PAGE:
…building an environment to help employees thrive is an essential business practice that organisations should prioritise because when employees feel some sense of ownership and emotional connect with an organisation, it trickles down to giving the organisation more competitive advantage.
Diversity and inclusion initiatives can feel daunting and too large in scope to act on. The people element simplifies the process such that leaders can take individual responsibility and recognise what they can do to help others feel included. When leaders set an example with inclusive behaviours, they inspire change – one individual at a time, with ripple multiplier effects across the organisation or enterprise, whatever the architecture or configuration might be.
The people dimension measures diversity and inclusion as a stand-alone or could be integrated with an existing survey for enterprise engagement. This enables companies to measure employee perceptions and sentiment across demographics, as well as identify groups at risk of leaving due to not feeling a sense of belonging or inclusion.
We all know how it feels to not belong somewhere – in a party, a restaurant or even a neighbourhood and how “this sense of not belonging” makes you feel uncomfortable and insecure. Outside of work, it’s a lot easier to avoid such situations but the same cannot be said for the workplace.
A sense of belonging, feeling of value and respect, fair treatment, openness to ideas and opinions and workplace advocacy are key areas that affect employees when assessing diversity and inclusion. For companies to build a robust and healthy business, they cannot afford to ignore the impact of employee belonging; because not only does it affect wellness and happiness, it also affects engagement, motivation and retention, which all have a direct impact on the organisation’s bottom line. Feeling free to express one’s opinions at work is another major component of belonging.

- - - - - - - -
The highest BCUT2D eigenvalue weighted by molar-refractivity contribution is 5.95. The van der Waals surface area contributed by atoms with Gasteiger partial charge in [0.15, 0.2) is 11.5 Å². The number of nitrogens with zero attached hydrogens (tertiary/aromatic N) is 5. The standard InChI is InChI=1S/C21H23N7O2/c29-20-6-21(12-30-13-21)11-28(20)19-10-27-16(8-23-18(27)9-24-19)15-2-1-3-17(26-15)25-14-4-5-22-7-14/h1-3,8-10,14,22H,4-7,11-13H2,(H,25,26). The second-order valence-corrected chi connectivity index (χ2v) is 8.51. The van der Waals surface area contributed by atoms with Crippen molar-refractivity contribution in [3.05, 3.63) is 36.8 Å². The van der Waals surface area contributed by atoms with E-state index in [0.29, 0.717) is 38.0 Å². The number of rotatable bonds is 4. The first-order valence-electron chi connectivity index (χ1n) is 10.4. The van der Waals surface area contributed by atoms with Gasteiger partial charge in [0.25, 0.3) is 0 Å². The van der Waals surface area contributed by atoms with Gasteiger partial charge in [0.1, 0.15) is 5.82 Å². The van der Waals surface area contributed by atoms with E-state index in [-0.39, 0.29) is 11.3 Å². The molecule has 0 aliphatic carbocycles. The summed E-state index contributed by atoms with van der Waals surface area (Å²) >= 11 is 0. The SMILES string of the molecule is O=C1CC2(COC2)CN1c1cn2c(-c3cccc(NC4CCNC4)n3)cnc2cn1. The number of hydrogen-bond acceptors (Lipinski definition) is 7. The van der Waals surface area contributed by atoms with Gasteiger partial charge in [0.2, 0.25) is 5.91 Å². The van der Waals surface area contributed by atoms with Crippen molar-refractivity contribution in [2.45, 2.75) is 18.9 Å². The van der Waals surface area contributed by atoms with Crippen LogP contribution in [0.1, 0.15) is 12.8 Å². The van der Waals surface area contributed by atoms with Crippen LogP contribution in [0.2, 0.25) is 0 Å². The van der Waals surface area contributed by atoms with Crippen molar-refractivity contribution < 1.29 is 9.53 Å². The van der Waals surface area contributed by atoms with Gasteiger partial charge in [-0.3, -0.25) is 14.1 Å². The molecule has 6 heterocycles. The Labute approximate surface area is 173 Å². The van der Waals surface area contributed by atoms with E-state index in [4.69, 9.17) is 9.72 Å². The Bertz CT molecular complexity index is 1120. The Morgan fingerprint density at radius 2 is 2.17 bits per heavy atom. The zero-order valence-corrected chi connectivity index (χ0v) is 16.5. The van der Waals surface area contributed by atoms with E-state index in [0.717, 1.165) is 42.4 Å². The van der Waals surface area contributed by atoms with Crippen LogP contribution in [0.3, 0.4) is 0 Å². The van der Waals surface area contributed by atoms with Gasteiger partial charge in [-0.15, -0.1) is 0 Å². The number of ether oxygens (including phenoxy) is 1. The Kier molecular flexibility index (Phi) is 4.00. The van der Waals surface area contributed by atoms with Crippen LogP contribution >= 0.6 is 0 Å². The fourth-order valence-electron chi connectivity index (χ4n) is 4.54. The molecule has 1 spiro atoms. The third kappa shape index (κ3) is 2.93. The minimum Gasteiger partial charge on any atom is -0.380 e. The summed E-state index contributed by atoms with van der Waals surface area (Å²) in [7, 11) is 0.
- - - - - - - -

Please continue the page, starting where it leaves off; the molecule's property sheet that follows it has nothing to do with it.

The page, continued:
Employers should make employees feel valued by ensuring they are given fair pay, alongside fair working conditions that are safe, secure and healthy, and fair treatment in relation to others e.g., special working hours or rewards for some employees over others put a question mark on the perception of fairness within teams.
Glint’s research with almost one million data points shows that employees with a strong sense of belonging are over six times more likely to be engaged than those without a sense of belonging i.e. when employees feel a strong sense of belonging, they are over six times as likely to bring out their best. Simple gestures are an impactful way of making employees feel valued e.g. “You did a great job designing that website last week,” “we have a new client who seems pretty picky, and since your work is so detail-oriented, I think you’re the only one for the job.” Not only does this approach acknowledge the employee’s strengths, it also immediately assigns a project that stresses the value of those strengths to the company.
Imagine a job where your work isn’t appreciated, your effort goes unnoticed, and you could be replaced in an instant. Not exactly a place you would want to stay for very long, right? White and Mackenzie-Davey (2003) define feeling valued as a “positive response arising from confirmation of an individual’s possession of qualities on which worth or desirability depends.” However, the other side to feeling valued is the absence of certain conditions that make us feel unvalued – the structures, policies and managerial behaviours that define our experience of the workplace. Employers should make employees feel valued by ensuring they are given fair pay, alongside fair working conditions that are safe, secure and healthy, and fair treatment in relation to others e.g., special working hours or rewards for some employees over others put a question mark on the perception of fairness within teams.
The age-old organisational problem of employees thinking senior leaders sit in an ivory tower is representative of staff feeling like a cog in a giant machine, with their contributions and opinions forgotten about or ignored. Employee voice has a massive impact on organisational culture and part of this effect is down to employees feeling valued by their employer. If I don’t think I’m needed or perceived as having merit, I am unlikely to feel valued in the workplace.
In conclusion, building an environment to help employees thrive is an essential business practice that organisations should prioritise because when employees feel some sense of ownership and emotional connect with an organisation, it trickles down to giving the organisation more competitive advantage.
Adeoye Abodunrin is an intuitive life coach, and into life design and architecture consultancy.
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